Queen's visit to York
12:00am 5th April 2012
(Updated 8:53pm 5th April 2012)
The Queen arrived in York at 10.28am this morning at York train station.
A fleet of vehicles then took Her Majesty, Prince Philip and Princess Beatrice in to the city through Micklegate Bar.
York's Lord Mayor David Horton officially granted them entrance.
The royal party then travelled to York Minster, where 86 women and 86 men are waiting to receive their Maundy Money.
Each recipient receives two purses, one red and one white.
The red purse will contain a £5 coin commemorating The Queen's Diamond Jubilee, and a 50p coin. Both coins have been minted in 2012.
The white purse will contain uniquely minted Maundy Money. This takes the form of silver one, two, three and four penny pieces, the sum of which equals the number of years the Monarch has years of age.
This year there will be 86 pennies worth distributed. All the coins are newly minted this year.
The recipients are all retired pensioners recommended by clergy and ministers of all denominations, in recognition of service to the Church and to the community in York. To mark Her Majesty's Diamond Jubilee, this year recipients for the Royal Maundy Money have also been chosen from every Diocese and Country with the United Kingdom.
After the Service, the Royal party will sign the Minster visitors' book and an official photograph will be taken of The Queen and the Royal Maundy party outside the Great West Door. There will be a reception at the Deanery followed by a Civic lunch at Mansion House.
In the afternoon, Her Majesty and Their Royal Highnesses will visit the exhibition "1212: The Making of the City" at the Yorkshire Museum. The new exhibition marks the 800th anniversary of York's independence, telling the story of medieval York and celebrating the people, places and events that have contributed to the city's medieval heritage.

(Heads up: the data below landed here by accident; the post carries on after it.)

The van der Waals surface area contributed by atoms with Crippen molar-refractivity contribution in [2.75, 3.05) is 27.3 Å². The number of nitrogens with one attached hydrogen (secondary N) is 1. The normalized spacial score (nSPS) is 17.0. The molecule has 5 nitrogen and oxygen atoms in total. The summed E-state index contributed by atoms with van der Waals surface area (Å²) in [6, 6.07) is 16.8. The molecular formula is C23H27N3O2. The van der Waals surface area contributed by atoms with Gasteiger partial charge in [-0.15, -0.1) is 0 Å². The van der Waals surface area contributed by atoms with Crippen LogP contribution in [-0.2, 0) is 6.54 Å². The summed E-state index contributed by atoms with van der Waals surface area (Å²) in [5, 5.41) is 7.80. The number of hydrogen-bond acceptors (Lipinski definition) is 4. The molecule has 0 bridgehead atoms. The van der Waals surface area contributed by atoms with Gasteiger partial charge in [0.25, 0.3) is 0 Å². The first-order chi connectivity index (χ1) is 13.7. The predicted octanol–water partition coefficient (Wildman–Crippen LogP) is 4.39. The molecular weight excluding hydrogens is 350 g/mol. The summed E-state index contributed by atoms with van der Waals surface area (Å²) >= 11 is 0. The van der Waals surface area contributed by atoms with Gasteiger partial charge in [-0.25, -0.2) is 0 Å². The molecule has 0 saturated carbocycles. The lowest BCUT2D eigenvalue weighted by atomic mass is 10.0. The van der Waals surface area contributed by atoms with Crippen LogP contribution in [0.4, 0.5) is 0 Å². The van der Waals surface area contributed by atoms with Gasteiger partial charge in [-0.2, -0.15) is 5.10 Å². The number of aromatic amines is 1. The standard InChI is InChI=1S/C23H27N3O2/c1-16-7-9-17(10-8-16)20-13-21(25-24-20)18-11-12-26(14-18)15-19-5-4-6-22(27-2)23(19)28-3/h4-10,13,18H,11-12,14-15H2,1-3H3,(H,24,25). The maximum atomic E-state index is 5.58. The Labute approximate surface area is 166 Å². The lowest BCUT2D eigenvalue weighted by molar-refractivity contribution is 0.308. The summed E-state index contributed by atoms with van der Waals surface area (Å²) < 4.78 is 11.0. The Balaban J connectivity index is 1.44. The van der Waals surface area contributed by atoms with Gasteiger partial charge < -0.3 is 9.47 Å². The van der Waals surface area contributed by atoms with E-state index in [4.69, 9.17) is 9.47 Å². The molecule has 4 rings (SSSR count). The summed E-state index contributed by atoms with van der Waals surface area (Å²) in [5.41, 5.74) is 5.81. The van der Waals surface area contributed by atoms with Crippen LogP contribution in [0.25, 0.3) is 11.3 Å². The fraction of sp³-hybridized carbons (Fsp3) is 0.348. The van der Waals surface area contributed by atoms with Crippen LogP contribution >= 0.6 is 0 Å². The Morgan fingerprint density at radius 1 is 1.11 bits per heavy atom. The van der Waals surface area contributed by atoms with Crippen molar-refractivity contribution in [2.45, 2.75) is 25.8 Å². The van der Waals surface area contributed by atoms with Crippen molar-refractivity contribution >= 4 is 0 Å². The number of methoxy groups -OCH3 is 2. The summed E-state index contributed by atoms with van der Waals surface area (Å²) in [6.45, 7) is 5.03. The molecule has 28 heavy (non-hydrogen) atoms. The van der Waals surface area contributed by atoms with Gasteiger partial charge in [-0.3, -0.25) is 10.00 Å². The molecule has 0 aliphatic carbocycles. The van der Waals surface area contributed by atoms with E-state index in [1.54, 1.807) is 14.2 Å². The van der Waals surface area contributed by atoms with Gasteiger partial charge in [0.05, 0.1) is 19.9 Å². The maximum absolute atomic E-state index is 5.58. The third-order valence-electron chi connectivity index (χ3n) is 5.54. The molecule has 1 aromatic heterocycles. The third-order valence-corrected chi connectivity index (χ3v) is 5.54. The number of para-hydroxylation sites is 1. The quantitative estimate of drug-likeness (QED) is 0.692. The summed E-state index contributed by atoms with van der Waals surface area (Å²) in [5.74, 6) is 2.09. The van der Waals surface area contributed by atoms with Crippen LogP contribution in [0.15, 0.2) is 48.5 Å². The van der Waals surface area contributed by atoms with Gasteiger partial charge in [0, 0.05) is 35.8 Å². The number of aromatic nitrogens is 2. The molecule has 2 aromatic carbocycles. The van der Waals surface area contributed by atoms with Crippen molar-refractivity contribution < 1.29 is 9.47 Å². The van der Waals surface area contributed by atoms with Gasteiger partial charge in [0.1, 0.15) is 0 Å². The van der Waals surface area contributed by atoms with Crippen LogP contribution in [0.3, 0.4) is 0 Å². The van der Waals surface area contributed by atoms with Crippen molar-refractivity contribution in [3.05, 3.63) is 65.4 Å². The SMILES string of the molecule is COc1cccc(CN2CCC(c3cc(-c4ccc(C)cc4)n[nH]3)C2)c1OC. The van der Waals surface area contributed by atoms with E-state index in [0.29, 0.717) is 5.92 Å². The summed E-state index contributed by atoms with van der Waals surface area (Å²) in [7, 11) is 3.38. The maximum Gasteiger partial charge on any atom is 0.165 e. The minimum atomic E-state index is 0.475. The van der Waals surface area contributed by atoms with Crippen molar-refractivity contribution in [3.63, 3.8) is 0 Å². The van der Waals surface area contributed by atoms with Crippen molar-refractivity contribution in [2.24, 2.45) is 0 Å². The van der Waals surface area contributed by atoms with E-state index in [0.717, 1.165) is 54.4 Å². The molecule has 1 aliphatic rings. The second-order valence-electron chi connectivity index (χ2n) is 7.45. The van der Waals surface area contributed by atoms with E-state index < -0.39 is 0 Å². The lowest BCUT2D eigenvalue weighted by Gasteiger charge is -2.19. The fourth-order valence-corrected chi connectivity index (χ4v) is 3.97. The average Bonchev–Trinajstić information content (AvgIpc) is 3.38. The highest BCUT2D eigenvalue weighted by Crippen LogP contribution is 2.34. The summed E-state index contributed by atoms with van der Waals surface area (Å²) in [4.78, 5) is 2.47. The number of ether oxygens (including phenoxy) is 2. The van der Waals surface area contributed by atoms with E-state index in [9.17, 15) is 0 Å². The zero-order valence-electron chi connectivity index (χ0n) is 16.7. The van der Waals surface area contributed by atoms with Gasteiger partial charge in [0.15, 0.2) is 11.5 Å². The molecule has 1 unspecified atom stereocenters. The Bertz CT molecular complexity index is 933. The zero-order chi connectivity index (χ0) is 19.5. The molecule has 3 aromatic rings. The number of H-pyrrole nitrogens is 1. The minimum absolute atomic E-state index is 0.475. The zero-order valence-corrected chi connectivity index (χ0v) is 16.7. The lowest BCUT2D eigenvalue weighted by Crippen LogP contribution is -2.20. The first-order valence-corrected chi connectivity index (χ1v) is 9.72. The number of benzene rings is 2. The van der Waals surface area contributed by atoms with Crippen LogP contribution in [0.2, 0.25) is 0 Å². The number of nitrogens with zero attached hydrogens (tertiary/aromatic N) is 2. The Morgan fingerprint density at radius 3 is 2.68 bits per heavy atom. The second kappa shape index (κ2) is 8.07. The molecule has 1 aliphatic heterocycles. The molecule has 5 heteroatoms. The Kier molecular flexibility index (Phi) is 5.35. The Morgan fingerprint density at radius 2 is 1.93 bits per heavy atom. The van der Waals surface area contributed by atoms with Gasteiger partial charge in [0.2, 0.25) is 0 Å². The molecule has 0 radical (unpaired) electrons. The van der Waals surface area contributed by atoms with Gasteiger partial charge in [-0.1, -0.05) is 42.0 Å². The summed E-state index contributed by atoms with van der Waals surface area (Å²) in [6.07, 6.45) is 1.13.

We'll full coverage of The Queen's visit here on Minster FM, with special reports throughout the day.
Tracy Gee was on the scene for Minster FM outside York Minster at 9am:
PICTURED: Crowds are starting to build outside the Minster.
BELOW: Minster FM's Tracy Gee reports from outside the York Minster at 10am
Crowds are getting ready to wave their flags:
PICTURED Below: The Maundy Money Purses
10.30am UPDATED - Tracy Gee is at York Minster waiting for the Maundy Thursday service.
Those lucky enough to get in to the Minster for the Maundy Thursday service take their seats.
Tracy Gee reports live from York Minster at 10.50am where the Maundy Thursday Service will take place at 11am for the Queen.
The festivities are starting to build up at Micklegate Bar:
PICTURED BELOW: The crowds outside York Minster have grown. Up to 7000 by 11am.
Inside York Minster the Yeoman of the Guard parade around.
10.55am UPDATE: The Queen has now arrived in York.
Minster FM's James Watt witnesses her come through Micklegate Bar. Tracy Gee was at York Minster.
Listen to their reports below:
Tracy was there reporting for Minster FM as Her Majesty, Prince Philip and Princess Beatrice arrived.
From inside York Minster the congregation sang a song familiar to Her Majesty: